Students Who Want to Learn…Building Academic Mindsets

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I HATE all the “bribing” happening in schools. You read and you get a party. You do your homework and you get a party. You complete all your work and you get a party.

How about you GET to read, you WANT to learn by practicing at home, you WANT to complete all your work because you are interested and see value in learning.

Let’s not underestimate kids. Let’s get to know them, help them see the purpose of schooling, the love of learning, the enjoyment in books, and the creativity in math. I know it is hard, but if we always just use tricks and bribes, will we ever get the intrinsic desire to learn that we all need? I know there are some kids that need that extrinsic motivation at first, but I just think it is becoming too much the norm. It is becoming a crutch instead of a scaffold and I think we need to stop. Let’s create thinkers who love learning!

I am determined to break this cycle and help my students develop strong academic mindsets that will help them to have long term success in school and in life. One of the things that we did at the start of the year was to learn about the Global Campaign for Education. We graphed how long it took us to get to school, and then watched the documentary On the Way to School. Later, we compared our time and distances to the 4 stories.

This was a true eye opening experience for my students. We discussed why the children would travel such far distances just to go to school. We also completed all the lessons from Lesson for All Curriculum. It was powerful for my students to learn about the barriers to education and then to think about what people are doing to the lessen those barriers.

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I now have students working to figure out how they can support and reduce the barriers for students around the world. Through this work my students were the ones that brought up the topic of attitude and students were saying it is not just about going to school, but it is what you do while you are there. Yes! They said, “Distance is a barrier to get to school, but attitude is a barrier to achieving in school.” Awesome!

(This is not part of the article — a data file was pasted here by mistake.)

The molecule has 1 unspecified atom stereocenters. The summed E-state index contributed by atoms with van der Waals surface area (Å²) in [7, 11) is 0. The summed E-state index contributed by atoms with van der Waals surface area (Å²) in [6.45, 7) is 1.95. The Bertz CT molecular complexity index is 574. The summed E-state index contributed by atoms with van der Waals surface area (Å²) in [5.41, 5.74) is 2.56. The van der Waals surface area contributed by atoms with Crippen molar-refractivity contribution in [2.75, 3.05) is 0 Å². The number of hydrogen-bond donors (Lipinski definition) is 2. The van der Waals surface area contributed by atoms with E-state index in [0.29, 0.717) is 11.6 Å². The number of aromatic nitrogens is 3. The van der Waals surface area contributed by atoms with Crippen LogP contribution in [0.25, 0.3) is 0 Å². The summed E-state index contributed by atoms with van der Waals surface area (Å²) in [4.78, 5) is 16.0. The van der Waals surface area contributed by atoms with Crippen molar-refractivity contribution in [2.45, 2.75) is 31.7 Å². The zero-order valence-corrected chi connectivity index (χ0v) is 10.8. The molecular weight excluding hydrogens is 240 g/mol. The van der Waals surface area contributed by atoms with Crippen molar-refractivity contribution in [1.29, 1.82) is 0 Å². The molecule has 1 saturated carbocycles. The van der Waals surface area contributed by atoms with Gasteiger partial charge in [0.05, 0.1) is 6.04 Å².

They said it and I’m using it. Do you have the right attitude? Are you mentally here and engaged? If not, what can you do to change your attitude?

In addition, we started the year with Jo Boaler’s Week of Inspirational Math. Brilliant! We learned about growth mindset, the notion of brain crossing, growing dendrites and how mistakes can cause synapses to fire. (This is also linked to our study of cells and neurons) Students saw that through effort, they can learn and challenges are important. And….they are just loving math!

The Four 4s!

They are seeing the fun and creative side to the subject, engaging in argument, and becoming pattern seekers. Yesterday, while I was reading a book in which the author states that her least favorite subject was math, the class looked at me appalled and in shock. Yes! They are all starting to love math.

Lastly, after reading Zaretta Hammond’s book, Cultural Responsive Teaching and the Brain,

I was determined to do a better job of being more culturally proficient and helping all my students develop strong academic Mindsets and being the “Warm Demander”.

This is from her website and I am on the road to #1, #3 and #5.

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I wanted to start the year by building strong relationships with my students. So, I decided to share part of my culture with them and I set up a Fika or a walk (some people talk more when they walk) with each student.

We talked about how they felt about different subjects, what their afternoon schedule is like, and their interests. We then created a special handshake. Yes, I now have 26 handshakes that I have to remember as they all enter the room each morning. I admit it, I don’t always remember them. But, I will get there.

We we are off to a good start.. I see a few kids changing already. It will be hard, but we will do it or die trying. 🙂 Next comes goal setting this week based off of some of the assessments they have taken and creating our learning pacts

I want them to leave my class as learners: inquisitive about the world and motivated to find out the answers to their questions.

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